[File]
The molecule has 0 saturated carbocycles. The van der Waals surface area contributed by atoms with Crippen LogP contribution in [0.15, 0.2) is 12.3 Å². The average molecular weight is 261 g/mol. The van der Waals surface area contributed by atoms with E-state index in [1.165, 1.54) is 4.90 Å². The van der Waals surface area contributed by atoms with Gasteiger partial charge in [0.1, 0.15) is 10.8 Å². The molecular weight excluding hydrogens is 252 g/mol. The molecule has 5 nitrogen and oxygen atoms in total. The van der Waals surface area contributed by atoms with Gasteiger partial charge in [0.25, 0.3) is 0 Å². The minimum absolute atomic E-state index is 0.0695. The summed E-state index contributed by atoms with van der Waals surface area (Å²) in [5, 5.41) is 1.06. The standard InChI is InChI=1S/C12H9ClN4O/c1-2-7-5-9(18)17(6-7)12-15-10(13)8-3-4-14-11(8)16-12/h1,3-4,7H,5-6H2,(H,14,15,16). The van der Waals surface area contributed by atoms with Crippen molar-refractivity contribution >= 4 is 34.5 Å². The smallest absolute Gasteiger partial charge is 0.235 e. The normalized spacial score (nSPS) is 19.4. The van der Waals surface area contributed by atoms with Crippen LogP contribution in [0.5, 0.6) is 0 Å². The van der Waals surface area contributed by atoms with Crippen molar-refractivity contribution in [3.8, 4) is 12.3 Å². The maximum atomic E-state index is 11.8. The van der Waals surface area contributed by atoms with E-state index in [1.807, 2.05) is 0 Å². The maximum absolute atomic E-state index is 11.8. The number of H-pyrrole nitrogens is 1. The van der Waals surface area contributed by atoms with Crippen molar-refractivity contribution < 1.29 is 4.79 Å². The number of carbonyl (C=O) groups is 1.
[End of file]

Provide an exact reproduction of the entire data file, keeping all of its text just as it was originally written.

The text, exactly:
The molecule has 0 saturated carbocycles. The van der Waals surface area contributed by atoms with Crippen LogP contribution in [0.15, 0.2) is 12.3 Å². The average molecular weight is 261 g/mol. The van der Waals surface area contributed by atoms with E-state index in [1.165, 1.54) is 4.90 Å². The van der Waals surface area contributed by atoms with Gasteiger partial charge in [0.1, 0.15) is 10.8 Å². The molecular weight excluding hydrogens is 252 g/mol. The molecule has 5 nitrogen and oxygen atoms in total. The van der Waals surface area contributed by atoms with Gasteiger partial charge in [0.25, 0.3) is 0 Å². The minimum absolute atomic E-state index is 0.0695. The summed E-state index contributed by atoms with van der Waals surface area (Å²) in [5, 5.41) is 1.06. The standard InChI is InChI=1S/C12H9ClN4O/c1-2-7-5-9(18)17(6-7)12-15-10(13)8-3-4-14-11(8)16-12/h1,3-4,7H,5-6H2,(H,14,15,16). The van der Waals surface area contributed by atoms with Crippen molar-refractivity contribution >= 4 is 34.5 Å². The smallest absolute Gasteiger partial charge is 0.235 e. The normalized spacial score (nSPS) is 19.4. The van der Waals surface area contributed by atoms with Crippen LogP contribution in [0.5, 0.6) is 0 Å². The van der Waals surface area contributed by atoms with Crippen molar-refractivity contribution in [3.8, 4) is 12.3 Å². The maximum atomic E-state index is 11.8. The van der Waals surface area contributed by atoms with E-state index in [1.807, 2.05) is 0 Å². The maximum absolute atomic E-state index is 11.8. The number of H-pyrrole nitrogens is 1. The van der Waals surface area contributed by atoms with Crippen molar-refractivity contribution < 1.29 is 4.79 Å². The number of carbonyl (C=O) groups is 1.